"I felt warmth when I first walked in here," recalls Rose Ellen Rosier. "The house hugged me."

But nearly four years after she originally crossed the threshold of her spacious, $116,000 home in Glendale's Independence Park subdivision, that embrace has turned into a stranglehold. Today the 59-year-old invalid feels she's being dragged down both financially and emotionally by the dwelling--a house she now claims is literally sinking right under her feet.

"I thought this was going to be my dream house, but it's turned out to be my nightmare," whimpers Rosier, unsuccessfully fighting back the tears that are never far from her eyes. "I wouldn't wish what I've gone through on my own worst enemy!"

Rose Ellen Rosier's own worst enemy may well be the very party responsible for her miseries. Last spring, Rosier filed suit against Watt/Hancock, the Valley homebuilders from which she bought a split-level basement home in 1990. Asking for recision of the contract as well as monetary damages, Rosier alleges that Watt/Hancock was aware that the three-year-old model home they'd sold her was rife with structural defects--problems she'd later learn were common to other basement homes in the neighborhood. Rosier blames many of those defects on severe "settling" problems, an unsettling situation that has caused floors to shift, walls to warp and her nerves to snap. "I never wanted to be a burden on anyone," insists Rosier, a former Lockheed employee from Sunnyvale, California, who moved to the Valley when health problems forced her premature retirement. "That's why I bought this house. This was going to be the place I spent the rest of my life. But now . . . well, just look at this place!"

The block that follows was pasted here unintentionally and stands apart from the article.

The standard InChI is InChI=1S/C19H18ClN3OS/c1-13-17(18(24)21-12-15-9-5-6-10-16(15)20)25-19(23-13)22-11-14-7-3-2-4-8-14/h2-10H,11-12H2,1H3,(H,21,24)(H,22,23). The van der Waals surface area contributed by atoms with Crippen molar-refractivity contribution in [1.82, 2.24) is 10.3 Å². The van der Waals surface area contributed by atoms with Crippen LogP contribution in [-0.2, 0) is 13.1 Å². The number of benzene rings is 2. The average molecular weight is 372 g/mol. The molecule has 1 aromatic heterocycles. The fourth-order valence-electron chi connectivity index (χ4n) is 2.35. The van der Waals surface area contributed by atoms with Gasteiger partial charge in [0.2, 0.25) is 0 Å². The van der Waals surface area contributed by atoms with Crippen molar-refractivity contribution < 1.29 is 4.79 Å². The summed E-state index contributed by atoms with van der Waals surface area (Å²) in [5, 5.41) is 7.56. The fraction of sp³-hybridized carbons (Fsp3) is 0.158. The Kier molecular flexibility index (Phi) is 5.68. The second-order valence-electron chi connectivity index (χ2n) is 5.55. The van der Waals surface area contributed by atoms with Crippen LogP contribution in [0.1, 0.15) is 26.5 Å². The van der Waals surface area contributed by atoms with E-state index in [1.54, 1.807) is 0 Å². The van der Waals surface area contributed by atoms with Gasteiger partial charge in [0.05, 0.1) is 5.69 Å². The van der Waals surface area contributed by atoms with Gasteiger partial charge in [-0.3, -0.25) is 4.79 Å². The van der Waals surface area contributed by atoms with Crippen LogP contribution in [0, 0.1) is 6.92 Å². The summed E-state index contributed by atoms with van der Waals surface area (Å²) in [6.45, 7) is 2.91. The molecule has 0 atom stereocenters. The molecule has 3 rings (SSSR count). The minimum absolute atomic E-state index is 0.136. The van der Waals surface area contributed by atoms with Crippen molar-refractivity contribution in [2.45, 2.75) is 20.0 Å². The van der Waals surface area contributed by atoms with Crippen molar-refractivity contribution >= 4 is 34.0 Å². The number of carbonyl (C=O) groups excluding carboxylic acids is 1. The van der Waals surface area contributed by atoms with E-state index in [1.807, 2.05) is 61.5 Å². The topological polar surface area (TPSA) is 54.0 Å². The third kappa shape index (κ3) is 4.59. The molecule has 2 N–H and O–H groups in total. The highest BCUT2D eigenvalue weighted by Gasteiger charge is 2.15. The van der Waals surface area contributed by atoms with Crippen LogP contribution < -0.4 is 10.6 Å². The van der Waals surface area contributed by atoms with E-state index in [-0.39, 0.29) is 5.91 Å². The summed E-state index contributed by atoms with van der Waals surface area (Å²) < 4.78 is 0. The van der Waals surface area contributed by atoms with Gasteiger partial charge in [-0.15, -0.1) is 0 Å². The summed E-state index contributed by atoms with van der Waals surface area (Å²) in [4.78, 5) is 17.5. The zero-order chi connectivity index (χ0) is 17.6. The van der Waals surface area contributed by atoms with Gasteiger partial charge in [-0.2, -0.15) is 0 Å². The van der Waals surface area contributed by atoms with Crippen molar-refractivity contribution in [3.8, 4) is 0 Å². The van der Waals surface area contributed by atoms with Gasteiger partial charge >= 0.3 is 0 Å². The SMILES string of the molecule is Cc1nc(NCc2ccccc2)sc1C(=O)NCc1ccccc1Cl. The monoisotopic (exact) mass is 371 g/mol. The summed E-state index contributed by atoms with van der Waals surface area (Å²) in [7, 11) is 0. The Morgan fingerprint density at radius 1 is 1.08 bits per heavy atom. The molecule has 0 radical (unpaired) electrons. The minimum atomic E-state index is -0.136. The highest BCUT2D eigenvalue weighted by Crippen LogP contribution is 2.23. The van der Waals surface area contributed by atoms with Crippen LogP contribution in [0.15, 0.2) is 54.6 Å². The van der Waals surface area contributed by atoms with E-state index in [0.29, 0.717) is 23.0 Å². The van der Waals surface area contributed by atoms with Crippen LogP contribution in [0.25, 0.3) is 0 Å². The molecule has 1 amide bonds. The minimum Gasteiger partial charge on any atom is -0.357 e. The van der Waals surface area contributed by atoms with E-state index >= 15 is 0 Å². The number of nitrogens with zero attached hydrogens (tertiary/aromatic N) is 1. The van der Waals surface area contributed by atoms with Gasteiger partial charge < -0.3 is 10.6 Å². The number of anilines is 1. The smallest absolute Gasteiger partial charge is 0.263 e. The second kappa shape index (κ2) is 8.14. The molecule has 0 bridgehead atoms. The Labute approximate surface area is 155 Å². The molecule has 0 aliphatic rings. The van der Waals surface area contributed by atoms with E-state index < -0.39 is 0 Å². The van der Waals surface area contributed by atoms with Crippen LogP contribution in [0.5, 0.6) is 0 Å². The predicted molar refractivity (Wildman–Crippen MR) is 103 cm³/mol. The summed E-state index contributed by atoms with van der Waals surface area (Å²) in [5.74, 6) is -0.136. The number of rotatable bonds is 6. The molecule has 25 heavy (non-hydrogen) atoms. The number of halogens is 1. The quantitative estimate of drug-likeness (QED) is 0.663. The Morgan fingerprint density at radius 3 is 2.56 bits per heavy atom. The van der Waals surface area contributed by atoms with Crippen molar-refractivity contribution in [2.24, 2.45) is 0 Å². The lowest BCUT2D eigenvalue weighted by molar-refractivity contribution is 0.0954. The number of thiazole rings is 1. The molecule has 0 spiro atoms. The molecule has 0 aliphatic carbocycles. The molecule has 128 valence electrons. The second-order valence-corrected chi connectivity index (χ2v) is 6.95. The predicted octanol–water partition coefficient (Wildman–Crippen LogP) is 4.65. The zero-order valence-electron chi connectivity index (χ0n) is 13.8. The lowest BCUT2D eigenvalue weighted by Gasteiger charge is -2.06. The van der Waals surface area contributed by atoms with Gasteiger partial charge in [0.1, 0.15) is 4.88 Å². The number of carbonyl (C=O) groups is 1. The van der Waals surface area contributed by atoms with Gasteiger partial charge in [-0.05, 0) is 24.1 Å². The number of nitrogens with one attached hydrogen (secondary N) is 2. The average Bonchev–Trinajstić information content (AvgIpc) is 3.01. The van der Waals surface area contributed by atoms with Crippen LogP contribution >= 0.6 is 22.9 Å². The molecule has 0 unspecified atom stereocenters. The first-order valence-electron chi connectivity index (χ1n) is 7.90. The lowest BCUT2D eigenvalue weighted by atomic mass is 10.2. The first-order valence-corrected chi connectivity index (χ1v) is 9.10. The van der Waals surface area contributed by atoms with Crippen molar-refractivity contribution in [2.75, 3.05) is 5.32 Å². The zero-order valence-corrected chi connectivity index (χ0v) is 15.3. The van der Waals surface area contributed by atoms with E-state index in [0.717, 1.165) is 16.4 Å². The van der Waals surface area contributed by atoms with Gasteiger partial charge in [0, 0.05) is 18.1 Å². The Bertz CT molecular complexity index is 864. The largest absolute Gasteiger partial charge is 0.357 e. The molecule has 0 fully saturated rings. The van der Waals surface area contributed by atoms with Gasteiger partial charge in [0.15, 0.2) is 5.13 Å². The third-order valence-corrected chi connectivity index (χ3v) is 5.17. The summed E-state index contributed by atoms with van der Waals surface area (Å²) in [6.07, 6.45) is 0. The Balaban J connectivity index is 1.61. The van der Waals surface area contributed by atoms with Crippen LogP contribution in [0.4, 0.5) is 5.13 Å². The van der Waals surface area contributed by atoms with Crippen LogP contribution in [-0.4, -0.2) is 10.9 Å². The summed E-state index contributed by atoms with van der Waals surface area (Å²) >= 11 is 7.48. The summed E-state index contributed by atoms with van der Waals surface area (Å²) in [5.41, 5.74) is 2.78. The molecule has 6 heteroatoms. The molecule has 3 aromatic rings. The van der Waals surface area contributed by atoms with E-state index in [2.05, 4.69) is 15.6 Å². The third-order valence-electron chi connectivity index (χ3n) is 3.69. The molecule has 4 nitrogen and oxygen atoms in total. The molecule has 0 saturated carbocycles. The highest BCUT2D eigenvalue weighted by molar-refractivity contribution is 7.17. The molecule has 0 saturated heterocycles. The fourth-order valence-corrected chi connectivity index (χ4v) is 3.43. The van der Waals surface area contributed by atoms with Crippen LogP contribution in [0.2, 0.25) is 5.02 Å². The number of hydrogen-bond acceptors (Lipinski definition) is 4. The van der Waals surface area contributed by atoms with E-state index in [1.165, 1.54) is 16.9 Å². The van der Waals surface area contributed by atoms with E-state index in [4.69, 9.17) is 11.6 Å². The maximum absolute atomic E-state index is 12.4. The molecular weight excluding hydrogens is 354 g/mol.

Even to the casual observer, Rosier's home looks as if it might have been designed by a specialist in carnival-fun-house architecture. Walls buckle and bow. Floors pop under the slightest pressure and appear to be dropping away from the baseboards. The spongy lawn is dimpled with a series of minisinkholes. And in the best tradition of any good roadside "antigravity Mystery Spot," the chain of a free-hanging ceiling lamp doesn't appear to line up with any other vertical angle in the room.

While most of these structural abnormalities are so subtle they can't successfully be captured on film, the "feel" of the house is that everything's just a little "off." In fact, a visitor to Rosier's home probably wouldn't be too surprised if a ball were to roll uphill.

But architectural quirks that might be amusing in a fun house are no laughing matter to the white-haired shut-in, who sank her entire life savings into the money pit on North 75th Drive.

Plagued by severe back and knee problems that force her to rely on a walker, Rosier also suffers from carpal tunnel syndrome that makes it impossible for her to perform all but the simplest household tasks. Unable to even prepare her own lunch, Rosier has sandwiches delivered by Meals on Wheels. Several times a week, she requires the assistance of a volunteer who helps bathe her. Although currently on antidepressant medication as a result of emotional problems she believes stem from anxiety over her house, Rosier continues to feel so frazzled, she recently assigned power of attorney to her nephew Jack Meeker, a clerk at a discount store.

"All my money's in this house," sniffles Rosier, who made a $32,000 down payment on the five-bedroom home and now reluctantly makes monthly mortgage payments of $666. "I'm scared to live here now. I never know if I'm going to wake up and find the ceiling in my bed!"

While there's no evidence to suggest that the roof is in any danger of collapsing, that's one the few structural catastrophes that hasn't befallen the trouble-prone tract home since Rosier and the 25-year-old Meeker took up residence more than three and a half years ago.

Dabbing at her eyes with a tissue, Rosier says, "This whole thing has been a terrible strain on me." But she's hopeful that she and her nephew will receive more satisfaction from the courts than they did from the unnamed Watt/Hancock representative who fielded one of her early complaint calls. "You know what they told me?" sobs Rosier. "They said I was too fat and that's why my house was sinking!"